Explosive documentary about alleged massacre of Palestinians opens NY’s ‘Other Israel’ film festival


(New York Jewish Week) — A film exploring the alleged massacre of perhaps 300 Palestinians — and further allegations of an Israeli government cover-up — will open the 16th annual Other Israel Film Festival at the Marlene Meyerson JCC Manhattan.

Israeli filmmaker Alon Schwarz’s documentary “Tantura” will be shown on Thursday, Nov. 3, kicking off the start of the seven-day festival featuring films that explore Israel’s underrepresented Jewish and Palestinian societies.

In the film, Schwarz interviews several Israeli veterans who, in the country’s 1948 War of Independence, served in the Alexandroni Brigade. The regiment forcibly displaced Arab residents of the village of Tantura following the formal conclusion of the war in order to build Dor Beach and the neighboring Kibbutz Nahsholim. 

On camera, many of these former soldiers tell a disturbing story: They had participated in a massacre, one the Israeli government subsequently covered up. 

The film also relies on research by onetime historian Theodore Katz, who in 1998 amassed more than 140 hours of tape interviewing witnesses and survivors of Tantura (half of them Israeli, the other half Arab) to compile an oral history of the events. His research ignited a firestorm of controversy at the time, and to this day his findings are questioned by the government and some Israeli academics (including esteemed historian Benny Morris, who wrote in Haaretz Oct. 7 that Schwarz’s film offers a “false history of what happened”).

Schwarz defends his relitigation of the case, which includes playing Katz’s original audiotapes. Subjects offer a steady drip-drip of half-remembered firsthand details: soldiers chasing villagers with flamethrowers; a mule-drawn cart carrying corpses to a mass grave.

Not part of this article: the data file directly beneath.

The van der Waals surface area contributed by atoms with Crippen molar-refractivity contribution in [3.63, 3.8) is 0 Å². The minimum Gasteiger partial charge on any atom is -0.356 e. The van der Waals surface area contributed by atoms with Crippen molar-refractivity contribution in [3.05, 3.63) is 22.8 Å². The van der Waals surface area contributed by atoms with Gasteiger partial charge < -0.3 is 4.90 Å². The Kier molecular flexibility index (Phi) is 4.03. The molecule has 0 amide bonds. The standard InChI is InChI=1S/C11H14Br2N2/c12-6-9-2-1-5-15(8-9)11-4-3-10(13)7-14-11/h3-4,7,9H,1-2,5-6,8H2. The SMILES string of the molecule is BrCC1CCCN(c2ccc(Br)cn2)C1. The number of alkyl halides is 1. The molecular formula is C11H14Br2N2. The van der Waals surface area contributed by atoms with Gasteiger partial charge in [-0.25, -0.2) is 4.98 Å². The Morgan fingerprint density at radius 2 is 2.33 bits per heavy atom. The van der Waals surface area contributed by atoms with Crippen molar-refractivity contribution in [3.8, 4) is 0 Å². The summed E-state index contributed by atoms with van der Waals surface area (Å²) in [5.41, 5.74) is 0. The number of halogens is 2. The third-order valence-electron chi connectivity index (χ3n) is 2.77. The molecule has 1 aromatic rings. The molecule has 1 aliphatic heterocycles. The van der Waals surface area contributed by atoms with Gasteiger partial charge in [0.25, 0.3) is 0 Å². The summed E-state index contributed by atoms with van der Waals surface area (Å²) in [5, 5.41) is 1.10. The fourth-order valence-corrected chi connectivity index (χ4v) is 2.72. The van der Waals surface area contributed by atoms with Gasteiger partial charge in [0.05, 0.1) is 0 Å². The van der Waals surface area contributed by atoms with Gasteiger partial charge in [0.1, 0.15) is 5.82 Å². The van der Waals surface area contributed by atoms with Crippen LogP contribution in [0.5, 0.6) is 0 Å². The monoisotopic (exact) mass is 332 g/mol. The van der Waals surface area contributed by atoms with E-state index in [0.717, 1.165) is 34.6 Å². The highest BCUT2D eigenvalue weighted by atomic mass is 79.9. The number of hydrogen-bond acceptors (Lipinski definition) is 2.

Organizers of the Other Israel festival say that airing these kinds of debates has long been their goal. “With Israel once again in an election year, the importance of amplifying messages of social change through these films feels more needed than ever,” Isaac Zablocki, executive director of the festival and JCC Manhattan’s senior director of film programs, said in a statement. 

Israelis headed to the polls for the country’s fifth election within four years on Tuesday, Nov. 1.

“Tantura” is one of more than a dozen films, mostly documentaries, in the lineup, which features mostly in-person screenings for the first time since the start of the pandemic. 

Highlights include “Boycott,” which explores the legal debate surrounding recent U.S. legislation meant to shut down the anti-Israel boycott, and “1341 Frames of Love and War,”  a profile of acclaimed Israeli war photographer Micha Bar-Am. 

The festival will also include the North American premiere of “H2: The Occupation Lab,” a documentary about the ongoing clash between Israeli soldiers and settlers and the Arabs living in Hebron. 

The festival closes Nov. 10 with the international premiere of “Lady Amar,”  a scripted psychological thriller about the kidnapping of an elderly woman.

Along with in-person and on-demand screenings, the festival will feature Q+As with the filmmakers and panel discussions of the films and their themes.

Get tickets and the full schedule at otherisrael.org.

Andrew Lapin of JTA contributed to this story.